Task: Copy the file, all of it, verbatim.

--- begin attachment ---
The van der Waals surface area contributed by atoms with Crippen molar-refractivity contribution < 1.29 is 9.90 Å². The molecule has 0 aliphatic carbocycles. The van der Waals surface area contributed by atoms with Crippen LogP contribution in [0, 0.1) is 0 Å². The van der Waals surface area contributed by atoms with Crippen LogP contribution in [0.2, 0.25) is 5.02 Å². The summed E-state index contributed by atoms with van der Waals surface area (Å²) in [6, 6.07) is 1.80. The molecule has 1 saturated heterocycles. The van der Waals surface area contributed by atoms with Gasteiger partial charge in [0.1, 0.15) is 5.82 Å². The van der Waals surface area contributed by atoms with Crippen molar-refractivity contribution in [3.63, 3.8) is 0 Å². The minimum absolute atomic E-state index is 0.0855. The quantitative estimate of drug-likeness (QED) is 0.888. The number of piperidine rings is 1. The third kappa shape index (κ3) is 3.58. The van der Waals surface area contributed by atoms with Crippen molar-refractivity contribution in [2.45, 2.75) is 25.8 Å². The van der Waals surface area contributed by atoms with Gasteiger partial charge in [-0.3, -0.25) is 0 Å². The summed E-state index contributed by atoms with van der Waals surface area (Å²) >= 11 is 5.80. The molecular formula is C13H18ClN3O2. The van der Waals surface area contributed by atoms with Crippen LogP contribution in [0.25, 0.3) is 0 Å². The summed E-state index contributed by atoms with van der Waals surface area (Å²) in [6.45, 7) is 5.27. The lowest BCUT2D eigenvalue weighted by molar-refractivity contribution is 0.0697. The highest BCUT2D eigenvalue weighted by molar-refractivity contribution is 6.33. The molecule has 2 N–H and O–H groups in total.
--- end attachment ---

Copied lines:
The van der Waals surface area contributed by atoms with Crippen molar-refractivity contribution < 1.29 is 9.90 Å². The molecule has 0 aliphatic carbocycles. The van der Waals surface area contributed by atoms with Crippen LogP contribution in [0, 0.1) is 0 Å². The van der Waals surface area contributed by atoms with Crippen LogP contribution in [0.2, 0.25) is 5.02 Å². The summed E-state index contributed by atoms with van der Waals surface area (Å²) in [6, 6.07) is 1.80. The molecule has 1 saturated heterocycles. The van der Waals surface area contributed by atoms with Gasteiger partial charge in [0.1, 0.15) is 5.82 Å². The van der Waals surface area contributed by atoms with Crippen molar-refractivity contribution in [3.63, 3.8) is 0 Å². The minimum absolute atomic E-state index is 0.0855. The quantitative estimate of drug-likeness (QED) is 0.888. The number of piperidine rings is 1. The third kappa shape index (κ3) is 3.58. The van der Waals surface area contributed by atoms with Crippen molar-refractivity contribution in [2.45, 2.75) is 25.8 Å². The van der Waals surface area contributed by atoms with Gasteiger partial charge in [-0.3, -0.25) is 0 Å². The summed E-state index contributed by atoms with van der Waals surface area (Å²) >= 11 is 5.80. The molecular formula is C13H18ClN3O2. The van der Waals surface area contributed by atoms with Crippen LogP contribution in [0.25, 0.3) is 0 Å². The summed E-state index contributed by atoms with van der Waals surface area (Å²) in [6.45, 7) is 5.27. The lowest BCUT2D eigenvalue weighted by molar-refractivity contribution is 0.0697. The highest BCUT2D eigenvalue weighted by molar-refractivity contribution is 6.33. The molecule has 2 N–H and O–H groups in total.